Welcome to my blog - a diary about living with donkeys, notes about care, my training sessions and the absolute pleasure of donkey companionship.

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Monday, February 18, 2013

Siog & I had a Lesson!

Have I written about some of the leading problems I've been having on the road with Siog lately?  Well, she has been either stopping and growing roots in the ground or else lagging behind, torking her head sideways and pulling to the side from behind me. She didn't used to do this and I feel I have been confusing her in some way.

I've tried several ways to try to change this, including walking with a target stick held out, patience, begging etc. etc!  Finally I really felt as stuck as Siog and decided we needed help!  So I asked a good friend and very experienced horse-woman to walk with us, watch what was happening and see if she could think of things I might do to improve this.

What a fantastic idea that was!  Chris came yesterday and we had a great lesson!   She immediately saw what was going on and gave very helpful advice which seemed to work.  Now to practice and see how we do.

In a nutshell, I had been wanting Siog to walk with her shoulder next to my hip and felt she should match my pace not visa-versa.  So with the target stick held out, I was trying to get her to quicken her pace.

This created several problems:

1. She was chasing the target stick (I corrected this by asking her to stop before I clicked and treated)
I didn't think this was a problem because Alex always says that this creates a chance to ask her to move forward again, hence another opportunity to practice.  But in this case, Chris felt I was impeding the forward momentum too frequently.

2. I hadn't been able to phase out the target stick.  Even though I traded the stick for my hand, if my hand went down, Siog would either stop or get frustrated ... not good!

3. Siog hates pressure from the lead rope so I had been using my hand/ target as an "invitation" to walk.
But I was also sliding my left hand towards the lead shank and applying gentle pressure as a move forward signal, waiting for a lean or step forward, clicking and treating and trying to increase the number of steps before we stopped.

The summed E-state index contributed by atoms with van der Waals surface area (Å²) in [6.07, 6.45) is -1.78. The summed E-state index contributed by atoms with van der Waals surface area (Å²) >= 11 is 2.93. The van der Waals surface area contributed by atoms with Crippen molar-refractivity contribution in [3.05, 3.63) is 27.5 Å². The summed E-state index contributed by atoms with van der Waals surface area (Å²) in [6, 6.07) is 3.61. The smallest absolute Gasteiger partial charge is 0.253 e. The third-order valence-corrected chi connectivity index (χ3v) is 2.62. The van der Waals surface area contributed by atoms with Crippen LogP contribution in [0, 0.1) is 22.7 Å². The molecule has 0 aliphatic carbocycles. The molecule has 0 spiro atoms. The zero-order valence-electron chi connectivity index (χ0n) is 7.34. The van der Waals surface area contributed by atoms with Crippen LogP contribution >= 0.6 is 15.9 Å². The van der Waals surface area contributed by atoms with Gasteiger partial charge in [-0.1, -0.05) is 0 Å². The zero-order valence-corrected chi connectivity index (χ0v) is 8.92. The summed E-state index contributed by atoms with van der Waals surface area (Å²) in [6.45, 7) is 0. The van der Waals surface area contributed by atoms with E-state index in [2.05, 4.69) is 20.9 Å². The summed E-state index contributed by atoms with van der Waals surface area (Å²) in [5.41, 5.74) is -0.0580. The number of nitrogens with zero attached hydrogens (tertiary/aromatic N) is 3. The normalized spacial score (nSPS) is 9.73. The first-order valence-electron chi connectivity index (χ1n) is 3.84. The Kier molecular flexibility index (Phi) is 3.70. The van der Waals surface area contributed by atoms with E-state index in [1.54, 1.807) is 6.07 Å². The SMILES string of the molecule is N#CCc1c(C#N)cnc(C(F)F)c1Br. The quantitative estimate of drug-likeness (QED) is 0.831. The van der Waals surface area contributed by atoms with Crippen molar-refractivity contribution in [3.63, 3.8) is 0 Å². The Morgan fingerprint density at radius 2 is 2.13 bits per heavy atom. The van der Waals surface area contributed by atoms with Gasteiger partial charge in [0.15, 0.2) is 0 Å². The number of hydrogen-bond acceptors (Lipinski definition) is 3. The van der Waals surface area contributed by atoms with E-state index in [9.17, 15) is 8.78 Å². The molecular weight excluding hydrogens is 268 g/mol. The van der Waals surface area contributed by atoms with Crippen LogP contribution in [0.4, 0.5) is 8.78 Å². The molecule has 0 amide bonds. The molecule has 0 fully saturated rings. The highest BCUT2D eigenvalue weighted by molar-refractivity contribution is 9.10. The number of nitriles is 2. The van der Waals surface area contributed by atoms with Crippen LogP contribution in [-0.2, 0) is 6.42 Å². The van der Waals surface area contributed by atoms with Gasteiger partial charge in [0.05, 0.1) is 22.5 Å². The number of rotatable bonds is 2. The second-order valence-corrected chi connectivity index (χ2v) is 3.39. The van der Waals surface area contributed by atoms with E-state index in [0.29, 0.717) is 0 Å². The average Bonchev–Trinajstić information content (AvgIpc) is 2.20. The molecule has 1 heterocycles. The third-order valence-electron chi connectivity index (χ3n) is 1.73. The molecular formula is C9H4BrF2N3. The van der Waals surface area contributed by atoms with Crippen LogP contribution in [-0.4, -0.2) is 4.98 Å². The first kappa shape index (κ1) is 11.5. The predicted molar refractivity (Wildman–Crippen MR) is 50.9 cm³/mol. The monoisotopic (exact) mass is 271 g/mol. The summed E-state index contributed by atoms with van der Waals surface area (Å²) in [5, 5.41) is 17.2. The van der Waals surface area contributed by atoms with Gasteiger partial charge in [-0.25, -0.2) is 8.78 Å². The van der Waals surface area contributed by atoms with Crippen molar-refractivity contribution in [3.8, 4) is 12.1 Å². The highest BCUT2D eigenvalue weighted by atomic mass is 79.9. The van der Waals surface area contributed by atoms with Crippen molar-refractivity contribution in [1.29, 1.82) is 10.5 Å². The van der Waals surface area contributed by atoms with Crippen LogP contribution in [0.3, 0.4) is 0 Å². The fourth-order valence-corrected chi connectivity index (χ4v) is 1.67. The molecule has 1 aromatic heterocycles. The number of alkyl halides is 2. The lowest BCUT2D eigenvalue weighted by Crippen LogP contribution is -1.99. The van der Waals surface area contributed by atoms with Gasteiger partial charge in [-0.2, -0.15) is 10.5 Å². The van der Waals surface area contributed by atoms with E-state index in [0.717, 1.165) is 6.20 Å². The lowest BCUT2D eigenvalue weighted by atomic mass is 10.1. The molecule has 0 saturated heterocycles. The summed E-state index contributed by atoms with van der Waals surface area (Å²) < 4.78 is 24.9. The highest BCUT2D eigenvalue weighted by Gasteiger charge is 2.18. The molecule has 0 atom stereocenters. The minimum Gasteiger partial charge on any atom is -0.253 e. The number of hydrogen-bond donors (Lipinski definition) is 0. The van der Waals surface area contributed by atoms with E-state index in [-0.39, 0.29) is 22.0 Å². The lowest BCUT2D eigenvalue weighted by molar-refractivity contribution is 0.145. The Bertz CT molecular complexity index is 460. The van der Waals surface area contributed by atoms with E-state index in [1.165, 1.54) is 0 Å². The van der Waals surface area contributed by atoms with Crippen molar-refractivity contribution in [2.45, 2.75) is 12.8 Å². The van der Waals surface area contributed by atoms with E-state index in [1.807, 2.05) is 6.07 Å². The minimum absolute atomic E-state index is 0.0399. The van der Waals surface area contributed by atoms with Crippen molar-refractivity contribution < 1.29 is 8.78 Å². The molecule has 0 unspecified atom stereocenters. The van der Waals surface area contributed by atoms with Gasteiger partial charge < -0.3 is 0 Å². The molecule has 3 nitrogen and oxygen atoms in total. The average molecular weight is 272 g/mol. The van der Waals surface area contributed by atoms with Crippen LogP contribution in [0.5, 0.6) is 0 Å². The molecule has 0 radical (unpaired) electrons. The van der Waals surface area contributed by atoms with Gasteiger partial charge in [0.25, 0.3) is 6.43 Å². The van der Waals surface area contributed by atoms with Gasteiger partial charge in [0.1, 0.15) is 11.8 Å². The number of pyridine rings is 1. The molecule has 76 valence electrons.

Chris wants me to stand by her shoulder with complete slack in the lead, extend my right hand as I had been doing and then begin to transfer this cue to another - we chose the clucking giddy-up sound that horse people make.  So now as soon as she takes a step, I do the giddy-up sound and lower my hand.
I can use the word "good" to tell her she's doing the right thing without clicking and treating.

4.  And here's the key:  I match my pace to hers (for now) instead of trying to make her match mine
(which, by the way, she will do when we are working at liberty in the paddock.) So if I stay at her hip, face forward and keep her straight, she can't get behind me.  Elementary Watson!

5.  Half-halts:  if I keep both hands on the lead, with slack in the lead, and keep my hands at my belly, I can do half-halts with my right hand (again, I had been using my left hand to slide up the lead but this was pulling her head slightly towards me, which in turn was affecting her alignment.)

Add in some bone rotation and no pulling or yanking has to happen.  Since we live on a hill, this is very useful for slowing Siog down when she puts too much weight on the forehand going downhill.  She's good at responding to my cue "easy" to slow her pace but not without the small half-halts.

This is so much easier and more elegant than reaching across with my left hand, as I thought I was supposed to do.  It's just a little flex on the lead and my hands don't have to move.  Important to remember to release immediately though!

I think that's it and hopefully, Siog and I can practice until she's moving nicely from just the giddy-up sound.  Yesterday, it did take awhile before she'd get going sometimes.  I just stood by her shoulder with my hand outstretched and waited.  Hopefully the waiting time will decrease!

1 comment:

  1. Greetings from Montreal, Canada. I absolutely love donkeys. Being in the city, though, I don't often get the opportunity to see them, but when I do, (usually at a nature park), I enjoy spending time with them and take some photos. Great blog!